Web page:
Of the 104 works that, as has already been pointed out, make up Joaquín Turina's catalog, they are dedicated to instrumental chamber music -that is, composed for a group of two or more instruments- 16 original works, of which 14 will be performed throughout this cycle. However, what is especially paradigmatic is not so much said number of works, which is not excessive, but rather that it seems to be deduced from the chosen groups a deliberate purpose of serving as a priority the chamber music combinations closest to the classical and romantic tradition, which is entirely consistent with the particular way in which Turina endorses the traditional training acquired at the Schola Cantorum. Thus, the 16 works cited include three string quartets (since as such we must consider the well-known Oración del torero in its transcription of the original for lute quartet by its author), three piano trios, a piano quartet, a piano quintet, and five duets for violin and piano. On the contrary, the three chamber works that remain to complete the 16 mentioned are truly curious, due to the fact that they are not very representative of the conventional groups of the genre: they are a sextet for principal viola, piano and string quartet entitled Andalusian Scene, a suite of nine numbers, each of which is composed for a different group, called Las Musas de Andalucía, and a Theme and Variations for harp and piano.
Chamber music was especially cultivated by performers in our country throughout the first half of our century, which had, as a logical consequence, that it was highly demanded by the general public. A simple glance at the magazines and specialized publications is enough to see how intense chamber life was, both in the great metropolises, such as Madrid or Barcelona, and that which was carried out thanks to the tenacious work of the Philharmonic Societies of the different provinces. This was possible thanks to the existence of chamber groups whose stability allowed the development of authentic seasons dedicated to the interpretation of their extensive repertoire. The Madrid Chamber Music National Ensemble or the Barcelona "Renacimiento" quartet are undoubtedly the prominent names of an extensive list of groups thanks to which the great classical and romantic chamber music repertoire was cultivated and publicly diffused, as well as the most recent.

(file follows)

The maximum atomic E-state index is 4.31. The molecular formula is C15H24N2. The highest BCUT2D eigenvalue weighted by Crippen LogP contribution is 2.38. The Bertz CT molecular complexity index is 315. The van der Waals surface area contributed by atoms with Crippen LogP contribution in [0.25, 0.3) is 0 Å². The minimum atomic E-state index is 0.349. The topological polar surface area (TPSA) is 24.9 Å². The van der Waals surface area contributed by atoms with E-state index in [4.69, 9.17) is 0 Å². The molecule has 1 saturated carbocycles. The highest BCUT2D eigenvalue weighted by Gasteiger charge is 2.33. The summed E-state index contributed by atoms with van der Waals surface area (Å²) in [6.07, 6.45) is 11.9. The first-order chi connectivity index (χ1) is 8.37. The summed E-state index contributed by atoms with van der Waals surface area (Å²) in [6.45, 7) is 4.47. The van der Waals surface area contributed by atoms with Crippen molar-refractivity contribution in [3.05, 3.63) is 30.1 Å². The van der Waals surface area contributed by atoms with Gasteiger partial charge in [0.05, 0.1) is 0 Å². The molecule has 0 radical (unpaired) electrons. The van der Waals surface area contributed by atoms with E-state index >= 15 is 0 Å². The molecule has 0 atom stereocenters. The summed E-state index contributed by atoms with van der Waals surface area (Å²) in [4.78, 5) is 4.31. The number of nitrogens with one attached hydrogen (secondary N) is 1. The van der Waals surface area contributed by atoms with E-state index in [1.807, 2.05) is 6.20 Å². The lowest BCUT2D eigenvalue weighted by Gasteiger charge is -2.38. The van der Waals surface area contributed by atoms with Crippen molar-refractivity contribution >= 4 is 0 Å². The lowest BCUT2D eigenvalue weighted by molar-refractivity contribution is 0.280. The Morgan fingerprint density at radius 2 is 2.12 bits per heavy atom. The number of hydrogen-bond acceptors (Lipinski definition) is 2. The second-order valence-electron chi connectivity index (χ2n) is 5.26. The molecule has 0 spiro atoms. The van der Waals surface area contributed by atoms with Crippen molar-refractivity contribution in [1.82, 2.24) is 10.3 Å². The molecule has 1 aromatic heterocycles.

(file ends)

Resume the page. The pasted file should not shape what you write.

All this collides with the current situation, in which chamber music must be developed almost clandestinely, since there are hardly any groups dedicated to its practice on a stable basis. Among them, the piano trio is, perhaps, the favorite formation: however, there are plenty of fingers on one hand to count those who carry out a continuous activity in our country. Most of the chamber music written for the remaining conventional formations (string quartets, quartets and quintets with piano, etc.) requires for its performance to have performers, generally symphonic, summoned for a specific occasion, which is due to its part of a sporadic cultivation of the chamber repertoire ... It is no exaggeration to affirm that the composer who in our days deals with a string quartet or a piano quartet (genres especially familiar to the composer only a few decades ago) does so from an almost theoretical point of view. Thus, today we are witnessing how the creative situation has been inverted until reaching the absurdity of a disproportionate growth of symphonic production, compared to the proportionally very low chamber production.
Acts like the one in question will certainly contribute in a very positive way to finally return the waters to their logical course, developing the interest of the general public for the chamber repertoire, and reminding those responsible for our cultural institutions that not only opera and symphonic music -with what all this entails of the "new rich" taste for the spectacular- live neither humanity nor the history of music.